Throughout the series, the phrase "by blood we are broken" is repeatedly used to show that the cult is only as strong as the familial ties within it. Abigail taking Mae's place in the sacrifice shows the lengths the cult is willing to go to maintain that mantra. This action also upholds their second maxim: "The chain shall not be broken." Abigail's sacrifice protects the cult, but it also means that Mae is literally losing her mother — and not just figuratively, as she does when initially leaving the cult.

Watching her mother die adds to the trauma Mae has experienced at the hands of the cult. Her blood-curdling screams for her mother are one of the most disturbing moments in "Devil in Ohio," and reinforce that the cult will only continue to negatively impact the teen if it remains a part of her life.

Suzanne is rewriting her own story

Throughout "Devil in Ohio," audiences are shown flashbacks to Suzanne's childhood. It wasn't a great one, with a checked-out mother who was also experiencing abuse and a stepfather who utilized dangerous forms of punishment if he didn't like how the teen behaved. Her experiences resulted in her running away, leaving her mother and stepfather behind as she went to live with her grandmother. 

Suzanne sees herself in Mae, even if she doesn't realize this at first. Like the matriarch, the teen runs away from a cult to prevent her father from continuing to inflict harm on her, which her mother doesn't protect her from. Though the psychiatrist doesn't recognize that she sees herself in Mae until she starts therapy, she is ultimately trying to rewrite her childhood by helping Mae get away from the cult. There was no one to help Suzanne: She had to make her escape attempt alone. While Mae initially escapes by herself, Suzanne helps her break free for a second time the night of the school dance, risking her life to sneak into Amontown and bring Mae back home.

This is a formative experience for Suzanne. Giving another teenage girl the help she desperately wanted at that age almost helps her rewrite history, and helps her gain new insight into herself.

Looking in the mirror

Suzanne and Mae's experiences are in parallel, though the psychiatrist is able to change history for her foster daughter. This experience helps Suzanne realize that she's never come to terms with what happened to her during her childhood and how it's impacting her life in the present.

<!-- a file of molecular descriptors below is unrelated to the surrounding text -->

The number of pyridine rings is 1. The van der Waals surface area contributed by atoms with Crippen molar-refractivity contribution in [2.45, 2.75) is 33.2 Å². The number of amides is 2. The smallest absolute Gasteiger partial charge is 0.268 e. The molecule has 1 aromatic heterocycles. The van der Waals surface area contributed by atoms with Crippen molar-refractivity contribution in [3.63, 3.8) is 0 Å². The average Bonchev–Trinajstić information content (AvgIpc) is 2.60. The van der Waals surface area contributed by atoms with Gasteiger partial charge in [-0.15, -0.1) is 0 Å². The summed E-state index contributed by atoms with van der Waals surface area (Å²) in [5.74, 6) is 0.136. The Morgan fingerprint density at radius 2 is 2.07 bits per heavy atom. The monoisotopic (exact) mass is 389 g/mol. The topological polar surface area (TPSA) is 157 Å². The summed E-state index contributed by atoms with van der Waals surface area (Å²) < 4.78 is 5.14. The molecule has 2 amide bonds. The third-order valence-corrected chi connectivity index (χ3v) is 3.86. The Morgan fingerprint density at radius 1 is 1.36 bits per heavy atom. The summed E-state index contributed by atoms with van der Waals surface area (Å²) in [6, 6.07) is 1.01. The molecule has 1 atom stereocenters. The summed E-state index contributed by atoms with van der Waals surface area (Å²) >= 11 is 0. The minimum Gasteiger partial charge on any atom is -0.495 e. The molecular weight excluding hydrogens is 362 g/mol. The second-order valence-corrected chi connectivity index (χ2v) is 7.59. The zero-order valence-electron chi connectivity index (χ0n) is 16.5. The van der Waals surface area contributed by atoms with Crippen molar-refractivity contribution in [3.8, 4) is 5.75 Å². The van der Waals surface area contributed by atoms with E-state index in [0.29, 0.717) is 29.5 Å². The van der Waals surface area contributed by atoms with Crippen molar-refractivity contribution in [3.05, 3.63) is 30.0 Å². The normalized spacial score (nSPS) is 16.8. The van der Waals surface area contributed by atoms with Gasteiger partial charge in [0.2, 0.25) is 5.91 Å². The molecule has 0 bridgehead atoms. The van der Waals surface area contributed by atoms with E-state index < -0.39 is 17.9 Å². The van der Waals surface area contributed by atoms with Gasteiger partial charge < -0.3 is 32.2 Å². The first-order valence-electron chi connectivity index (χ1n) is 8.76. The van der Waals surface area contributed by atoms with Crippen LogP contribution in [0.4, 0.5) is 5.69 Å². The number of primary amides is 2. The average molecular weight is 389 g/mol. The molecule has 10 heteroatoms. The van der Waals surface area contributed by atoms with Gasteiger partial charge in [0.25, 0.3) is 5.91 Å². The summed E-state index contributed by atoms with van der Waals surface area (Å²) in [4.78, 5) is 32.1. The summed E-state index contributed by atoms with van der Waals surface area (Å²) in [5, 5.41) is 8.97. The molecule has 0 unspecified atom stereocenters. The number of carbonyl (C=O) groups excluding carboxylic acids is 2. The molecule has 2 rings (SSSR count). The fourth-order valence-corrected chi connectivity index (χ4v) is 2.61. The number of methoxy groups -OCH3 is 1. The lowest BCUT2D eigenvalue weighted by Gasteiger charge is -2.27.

"There was a part of myself that I kept hidden," Suzanne says during a therapy appointment in "The Dawning." "I was afraid to admit that things were more complicated." She recognizes that the ordeals she's experienced, including what Mae has put her and her family through, have opened her eyes to the buffers she had in place that prevented her from dealing with her pain. Said buffers include staying busy at work, doing things with her family, and other decisions she's made in her life over the years. 

She notes it's hard to come to terms with who she is as a person and how that's been influenced by the events of her childhood. She also recognizes that she projected her teenage want to be saved onto Mae. This realization allows her to start work towards connecting the two parts of herself: the one filled with pain and the front she's put up. Suzanne is also hopeful that Mae can put in the same work that she's currently undertaking. But after what's revealed, that may not be in the cards for the runaway teen.

Mae's true nature is revealed

While Mae comes across as aloof and socially naïve due to her unique upbringing, it's revealed in "The Dawning" that she has a significant amount of control over the things that happened to her. Mae confirms earlier on that she swapped out the photos for the school newspaper feature about her, choosing to insert a picture of her scar rather than the one Jules (Xaria Dotson) selected. In this instance, her behavior comes across as an innocent act for Jules' benefit as a photographer. But the nature of this choice changes with the final reveal of the series.

Detective Lopez informs Suzanne that Mae is responsible for her own triggering just as she and the teen are about to eat Thanksgiving dinner. Camera footage shows that the teen swapped out the original flowers for the Harvest Queen with white roses, which audiences know previously trigged Mae to return to the cult. But this time they don't actually trigger her — she fakes it. Mae proceeds to steal a car and drive to Amontown, all in a presumed effort to force Suzanne to save her. 

This is where the similarities between the teen and the psychiatrist end. Suzanne has never manipulated the people in her life to be with her. Mae, in contrast, does everything to have Suzanne to herself. She wants to create a new family, even if it's to the detriment of Suzanne's existing family. All of Mae's actions are immediately called into question in this moment, forcing the audience to decide who the real villain of the show is and if Mae is truly as evil as she appears.

Suzanne loses everything

Mae seems to end up on top by the end of "Devil in Ohio." She has a new life, where she's popular at school. Her old family has disappeared into thin air. She even has a new mother who will do anything for her. Basically, everything is coming up Mae. But all of this positivity has created chaos for Suzanne.